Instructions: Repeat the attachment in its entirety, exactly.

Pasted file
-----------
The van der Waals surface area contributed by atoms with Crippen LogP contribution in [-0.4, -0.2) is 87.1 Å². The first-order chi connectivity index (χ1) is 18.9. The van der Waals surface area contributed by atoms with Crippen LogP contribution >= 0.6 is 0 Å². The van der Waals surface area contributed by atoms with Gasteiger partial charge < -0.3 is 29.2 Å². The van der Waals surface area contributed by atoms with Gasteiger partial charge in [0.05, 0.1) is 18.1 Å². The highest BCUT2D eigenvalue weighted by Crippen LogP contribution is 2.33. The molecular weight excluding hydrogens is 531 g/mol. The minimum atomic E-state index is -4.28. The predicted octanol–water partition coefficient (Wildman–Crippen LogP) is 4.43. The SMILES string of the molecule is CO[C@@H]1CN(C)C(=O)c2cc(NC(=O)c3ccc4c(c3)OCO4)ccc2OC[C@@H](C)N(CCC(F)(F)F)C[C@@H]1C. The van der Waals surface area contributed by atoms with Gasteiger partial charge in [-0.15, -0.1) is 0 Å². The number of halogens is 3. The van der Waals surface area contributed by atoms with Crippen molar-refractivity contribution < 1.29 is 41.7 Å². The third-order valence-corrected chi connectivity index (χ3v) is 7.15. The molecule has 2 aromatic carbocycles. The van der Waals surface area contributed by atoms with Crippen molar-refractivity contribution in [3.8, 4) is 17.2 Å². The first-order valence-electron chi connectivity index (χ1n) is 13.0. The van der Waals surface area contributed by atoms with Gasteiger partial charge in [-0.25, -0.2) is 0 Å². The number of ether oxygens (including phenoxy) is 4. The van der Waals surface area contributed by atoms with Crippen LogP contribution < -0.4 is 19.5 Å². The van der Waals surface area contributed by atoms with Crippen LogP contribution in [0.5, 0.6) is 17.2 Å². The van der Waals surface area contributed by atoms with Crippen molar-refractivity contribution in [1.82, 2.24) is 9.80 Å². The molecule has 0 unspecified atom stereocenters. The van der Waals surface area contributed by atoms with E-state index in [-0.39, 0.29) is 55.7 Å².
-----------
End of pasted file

The van der Waals surface area contributed by atoms with Crippen LogP contribution in [-0.4, -0.2) is 87.1 Å². The first-order chi connectivity index (χ1) is 18.9. The van der Waals surface area contributed by atoms with Crippen LogP contribution >= 0.6 is 0 Å². The van der Waals surface area contributed by atoms with Gasteiger partial charge < -0.3 is 29.2 Å². The van der Waals surface area contributed by atoms with Gasteiger partial charge in [0.05, 0.1) is 18.1 Å². The highest BCUT2D eigenvalue weighted by Crippen LogP contribution is 2.33. The molecular weight excluding hydrogens is 531 g/mol. The minimum atomic E-state index is -4.28. The predicted octanol–water partition coefficient (Wildman–Crippen LogP) is 4.43. The SMILES string of the molecule is CO[C@@H]1CN(C)C(=O)c2cc(NC(=O)c3ccc4c(c3)OCO4)ccc2OC[C@@H](C)N(CCC(F)(F)F)C[C@@H]1C. The van der Waals surface area contributed by atoms with Gasteiger partial charge in [-0.15, -0.1) is 0 Å². The number of halogens is 3. The van der Waals surface area contributed by atoms with Crippen molar-refractivity contribution < 1.29 is 41.7 Å². The third-order valence-corrected chi connectivity index (χ3v) is 7.15. The molecule has 2 aromatic carbocycles. The van der Waals surface area contributed by atoms with Crippen molar-refractivity contribution in [3.8, 4) is 17.2 Å². The first-order valence-electron chi connectivity index (χ1n) is 13.0. The van der Waals surface area contributed by atoms with Gasteiger partial charge in [-0.25, -0.2) is 0 Å². The number of ether oxygens (including phenoxy) is 4. The van der Waals surface area contributed by atoms with Crippen LogP contribution < -0.4 is 19.5 Å². The van der Waals surface area contributed by atoms with Crippen LogP contribution in [0.5, 0.6) is 17.2 Å². The van der Waals surface area contributed by atoms with Crippen molar-refractivity contribution in [1.82, 2.24) is 9.80 Å². The molecule has 0 unspecified atom stereocenters. The van der Waals surface area contributed by atoms with E-state index in [-0.39, 0.29) is 55.7 Å².